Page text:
Merkel warns on youth unemployment problem
Youth unemployment is "perhaps the most pressing European problem", German Chancellor Angela Merkel has said, ahead of an EU meeting on the issue.
Ministers are meeting in Berlin to discuss measures to tackle unemployment among Europe's young people.
EU leaders have agreed to put spend 6bn euros ($7.8bn; £5.1bn) on the problem, but have not agreed on what measures the money will be spent.
Statistics suggest 23% of people under 25 are unemployed in Europe.
The rate is nearer 50% in Spain and Greece - countries that are among the worst affected by the eurozone economic crisis - while in Germany it is just 7.6%.
Mrs Merkel has been the target of anger in southern Europe, where austerity measures have been blamed for making the unemployment problem worse.
Germany has been among the strongest proponents of austerity reforms set as preconditions for international bailouts of struggling European economies.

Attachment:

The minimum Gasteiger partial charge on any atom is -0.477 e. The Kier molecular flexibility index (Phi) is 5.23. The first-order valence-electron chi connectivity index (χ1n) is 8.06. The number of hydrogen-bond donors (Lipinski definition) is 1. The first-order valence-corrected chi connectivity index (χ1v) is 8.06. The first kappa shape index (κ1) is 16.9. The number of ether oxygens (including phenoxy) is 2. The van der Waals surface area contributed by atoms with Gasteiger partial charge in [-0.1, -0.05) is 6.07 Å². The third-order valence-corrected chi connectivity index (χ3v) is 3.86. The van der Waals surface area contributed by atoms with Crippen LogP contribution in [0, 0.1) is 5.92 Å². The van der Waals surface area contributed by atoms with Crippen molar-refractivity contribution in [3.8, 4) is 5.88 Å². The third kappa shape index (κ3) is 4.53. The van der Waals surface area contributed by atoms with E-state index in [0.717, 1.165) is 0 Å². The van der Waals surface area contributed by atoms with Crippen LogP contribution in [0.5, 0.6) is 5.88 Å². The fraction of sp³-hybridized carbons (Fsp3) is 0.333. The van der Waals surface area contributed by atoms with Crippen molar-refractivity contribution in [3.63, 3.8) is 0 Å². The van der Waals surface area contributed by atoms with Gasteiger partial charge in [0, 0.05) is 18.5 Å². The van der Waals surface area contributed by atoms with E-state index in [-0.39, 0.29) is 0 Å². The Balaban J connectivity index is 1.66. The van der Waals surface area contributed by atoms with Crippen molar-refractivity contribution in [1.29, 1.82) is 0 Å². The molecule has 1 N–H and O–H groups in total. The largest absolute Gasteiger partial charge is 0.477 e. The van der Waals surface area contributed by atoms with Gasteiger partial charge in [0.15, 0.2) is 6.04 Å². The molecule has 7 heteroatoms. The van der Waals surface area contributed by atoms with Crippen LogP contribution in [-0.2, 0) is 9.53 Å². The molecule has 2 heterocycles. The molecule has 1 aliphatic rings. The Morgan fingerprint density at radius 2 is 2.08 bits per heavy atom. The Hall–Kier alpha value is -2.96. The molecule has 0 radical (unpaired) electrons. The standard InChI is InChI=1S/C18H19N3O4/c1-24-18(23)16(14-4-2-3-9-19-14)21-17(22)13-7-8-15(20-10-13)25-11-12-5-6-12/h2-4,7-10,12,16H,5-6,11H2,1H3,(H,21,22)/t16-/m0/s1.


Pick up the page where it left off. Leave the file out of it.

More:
The meeting in Berlin was in danger of being overshadowed by problems in Portugal, where austerity measures linked to its bailout package have caused public anger and threatened the stability of the coalition government.
No further pledges of funds are expected from the meeting.
Speaking to delegates, Ms Merkel said: "I don't think money is the problem right at the moment.
"The problem is, how do we want to earn our money in the future, how can we give your people an opportunity."